Knowing your team’s strengths is also important. We’ve mentioned some tools in our top tips to help you find them out, such as Belbin and Strengthsfinder, but it’s how you decide to use them which is the important bit. Depending on the results your approach may be to play to the strengths, or decide the best mix of individuals to form a team. You might consider what resources you’ll need to use to cover any weaknesses when necessary. We’ve created a ‘people matrix’ for a client in the past to illustrate the strengths within a team and highlight the gaps. This is a really useful, quick reference tool to help understand why people behave the way they do in teams and how to optimise performance by matching people whose strengths will complement each other. In short, we believe in playing to strengths rather than focusing on weaknesses. A more supporting and participating approach by the leader will really go down well with your team at this stage.
Performing: challenge teams
The team’s activities have now progressed to a point where they are reaching their shared vision of the team’s goal; they’ll be role modelling your organisation’s values and giving each other feedback on how each other behave. At this stage it’s important to remember to keep individuals challenged and engaged by providing learning and development opportunities; allow them to try out new and different skills; celebrate achievements no matter what size; and allow them to take accountability for their own development. If you do this then individuals are likely to stick around as they’ll be hungry to keep on learning and share more experiences like the one you’ve lead them through brilliantly.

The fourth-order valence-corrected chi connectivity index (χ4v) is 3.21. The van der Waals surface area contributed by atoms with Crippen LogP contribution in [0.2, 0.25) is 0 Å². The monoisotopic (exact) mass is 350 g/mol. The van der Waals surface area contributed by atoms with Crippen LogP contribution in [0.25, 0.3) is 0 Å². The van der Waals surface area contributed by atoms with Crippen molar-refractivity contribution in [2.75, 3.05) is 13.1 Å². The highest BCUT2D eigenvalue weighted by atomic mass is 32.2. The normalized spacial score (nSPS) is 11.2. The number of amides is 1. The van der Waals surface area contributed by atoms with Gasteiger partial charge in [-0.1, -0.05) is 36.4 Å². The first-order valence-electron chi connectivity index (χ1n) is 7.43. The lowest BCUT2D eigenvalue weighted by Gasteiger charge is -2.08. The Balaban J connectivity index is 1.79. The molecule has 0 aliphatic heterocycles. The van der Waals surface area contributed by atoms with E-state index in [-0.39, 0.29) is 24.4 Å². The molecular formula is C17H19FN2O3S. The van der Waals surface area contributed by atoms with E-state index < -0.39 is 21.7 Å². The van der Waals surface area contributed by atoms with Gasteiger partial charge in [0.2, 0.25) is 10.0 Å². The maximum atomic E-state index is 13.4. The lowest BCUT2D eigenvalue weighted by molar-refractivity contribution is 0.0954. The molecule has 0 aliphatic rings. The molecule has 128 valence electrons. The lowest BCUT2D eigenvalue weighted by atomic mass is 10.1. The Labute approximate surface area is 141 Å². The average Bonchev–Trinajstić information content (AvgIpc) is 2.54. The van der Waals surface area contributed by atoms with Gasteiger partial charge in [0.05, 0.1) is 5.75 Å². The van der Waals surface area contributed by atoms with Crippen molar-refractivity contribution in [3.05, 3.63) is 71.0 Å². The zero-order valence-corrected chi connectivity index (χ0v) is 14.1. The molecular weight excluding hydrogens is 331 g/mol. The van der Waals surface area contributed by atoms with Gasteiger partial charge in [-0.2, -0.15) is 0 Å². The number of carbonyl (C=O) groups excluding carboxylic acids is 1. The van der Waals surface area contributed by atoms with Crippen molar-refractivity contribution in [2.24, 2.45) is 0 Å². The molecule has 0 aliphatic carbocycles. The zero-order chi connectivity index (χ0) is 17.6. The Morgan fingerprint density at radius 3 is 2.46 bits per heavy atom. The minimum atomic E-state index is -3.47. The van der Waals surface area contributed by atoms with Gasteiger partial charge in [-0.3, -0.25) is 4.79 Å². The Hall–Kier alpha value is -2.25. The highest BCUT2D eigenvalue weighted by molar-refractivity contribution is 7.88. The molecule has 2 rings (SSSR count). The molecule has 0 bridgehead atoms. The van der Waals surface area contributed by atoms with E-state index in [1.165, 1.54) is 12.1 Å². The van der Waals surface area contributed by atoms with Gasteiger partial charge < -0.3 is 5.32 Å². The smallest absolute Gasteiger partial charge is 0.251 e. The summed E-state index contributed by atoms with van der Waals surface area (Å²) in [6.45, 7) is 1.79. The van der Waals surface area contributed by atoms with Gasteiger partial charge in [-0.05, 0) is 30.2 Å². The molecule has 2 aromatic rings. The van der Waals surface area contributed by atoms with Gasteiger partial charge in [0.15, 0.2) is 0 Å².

We think you’ll agree, to keep your team performing it’s important to keep team members interested and challenged once they’ve reached this stage. We know teams are made up of different types of people. It’s important to keep things fresh and interesting by introducing new ways to challenge their thinking. This will act as motivation to keep team members developing brilliantly. This stage requires the leader to take a delegating approach. So what could you do to keep your team refreshed? As a starter for ten you could try changing your team members around; setting new performance targets; and creating development opportunities for all. Don’t believe us? Try a little team refreshment and see how you get on!
We’ll leave you with some questions to think about:
- what challenges do you face with your team?
- what can you do that would help you?
- what are you waiting for?